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government | political theory selection 2004

uh oh: Ohio 2004 = Florida 2000

just as I would have predicted: it comes down to Ohio (and Florida *again*this time, there's no way BushCo. legitimately "won" that state and Florida voters will hit the streets en masse tomorrow to prove it)
Kerry refuses to concede Ohio, US vote projection in question

3 November 2004

WASHINGTON - Democratic challenger John Kerry refused to concede defeat to George W. Bush in the key swing state of Ohio, throwing television projections on Tuesday's hotly contested US presidential election into question.

The Kerry campaign rejected predictions by two networks - Fox and NBC - that called the midwestern state for Bush, saying that more than 250,000 ballots had not yet been counted and the president's only led by 100,000 votes.

"The vote count in Ohio has not been completed," Kerry campaign manager Mary Beth Cahill said in a statement. "We believe when (it has), John Kerry will win Ohio."

Her comments left open the possibility of a re-run of the legal challenges to the 2000 election in Florida which Bush eventually won by only 537 votes after the US Supreme Court ordered a halt to recounts.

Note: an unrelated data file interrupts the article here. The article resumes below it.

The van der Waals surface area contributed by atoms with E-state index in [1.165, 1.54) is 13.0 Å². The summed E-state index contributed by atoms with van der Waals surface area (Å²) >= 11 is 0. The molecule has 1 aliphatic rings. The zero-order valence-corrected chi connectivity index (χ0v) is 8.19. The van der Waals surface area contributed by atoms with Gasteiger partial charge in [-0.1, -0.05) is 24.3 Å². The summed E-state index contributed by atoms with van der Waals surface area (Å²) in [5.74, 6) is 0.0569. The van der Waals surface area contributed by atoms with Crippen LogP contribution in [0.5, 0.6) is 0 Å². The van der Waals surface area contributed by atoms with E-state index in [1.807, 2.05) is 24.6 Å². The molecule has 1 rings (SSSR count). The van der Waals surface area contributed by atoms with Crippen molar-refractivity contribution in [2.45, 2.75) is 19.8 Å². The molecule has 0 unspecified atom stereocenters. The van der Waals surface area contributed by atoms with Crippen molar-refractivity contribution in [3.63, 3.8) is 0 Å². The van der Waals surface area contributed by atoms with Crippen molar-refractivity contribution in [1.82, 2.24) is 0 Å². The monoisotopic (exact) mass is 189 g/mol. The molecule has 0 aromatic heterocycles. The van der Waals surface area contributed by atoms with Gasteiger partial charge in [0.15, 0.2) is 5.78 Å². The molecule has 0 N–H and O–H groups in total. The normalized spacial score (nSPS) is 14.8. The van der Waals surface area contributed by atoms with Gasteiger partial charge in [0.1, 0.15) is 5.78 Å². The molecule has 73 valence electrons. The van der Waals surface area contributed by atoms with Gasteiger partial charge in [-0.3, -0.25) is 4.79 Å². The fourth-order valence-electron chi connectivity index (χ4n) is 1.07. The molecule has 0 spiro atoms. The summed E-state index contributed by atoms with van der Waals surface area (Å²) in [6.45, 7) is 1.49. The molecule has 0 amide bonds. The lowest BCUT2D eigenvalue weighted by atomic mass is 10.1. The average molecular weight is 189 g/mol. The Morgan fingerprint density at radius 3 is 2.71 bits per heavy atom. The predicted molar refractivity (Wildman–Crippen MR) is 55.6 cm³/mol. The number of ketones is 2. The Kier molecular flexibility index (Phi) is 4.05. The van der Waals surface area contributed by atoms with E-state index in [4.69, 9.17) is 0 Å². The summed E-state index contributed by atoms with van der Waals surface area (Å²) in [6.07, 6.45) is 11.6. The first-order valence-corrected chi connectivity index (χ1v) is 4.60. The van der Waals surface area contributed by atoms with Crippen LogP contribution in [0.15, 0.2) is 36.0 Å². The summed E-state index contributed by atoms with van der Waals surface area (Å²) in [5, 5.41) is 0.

The projections by Fox and NBC - which were not repeated by the three other major networks ABC, CBS and CNN - thrust Bush to within one electoral vote of winning re-election.

CNN reported that Ohio was too close to call with Bush leading Kerry by just over 100,000 votes, or 51 to 49 percent, with 93 percent of the vote counted.

If Bush is determined to have won Ohio, and without results from the seven other states not yet called, the president will be sitting on 269 electoral votes.

The winning candidate needs 270 electoral votes and if the Ohio projections stand, a Bush victory in any one of the other states - Hawaii, Iowa, Michigan, Minnesota, Nevada, New Mexico and Wisconsin - would put him over the edge

Still, Kerry could tie Bush at 269 votes, forcing the election to be decided by the House of Representatives, if he wins all the 58 electoral votes that those seven states account for.

However, a tie for Kerry would be tantamount to a loss as Bush's Republican party controls the House.

In terms of the popular vote, Bush led with 51.4 million votes, or 51 percent, to Kerry's 47.8 million votes, or 48 percent, with 83 percent of the country's precincts reporting, according to CNN.

In addition to the contested Ohio call, Bush was projected to win Alabama, Alaska, Arizona, Arkansas, Colorado, Florida, Georgia, Idaho, Indiana, Kansas, Kentucky, Louisiana, Mississippi, Missouri, Montana, Nebraska, North Carolina, North Dakota, Oklahoma, South Carolina, South Dakota, Tennessee, Texas, Utah, Virginia, West Virginia and Wyoming.

The projections showed Kerry taking California, Connecticut, Delaware, Illinois, Maine, Maryland, Massachusetts, New Hampshire, New Jersey, New York, Oregon, Pennsylvania, Rhode Island, Vermont, Washington, and the District of Columbia.

homepage: homepage: http://www.khaleejtimes.com/DisplayArticle.asp?xfile=data/theworld/2004/November/theworld_November86.xml§ion=theworld

thanks for the post 03.Nov.2004 00:35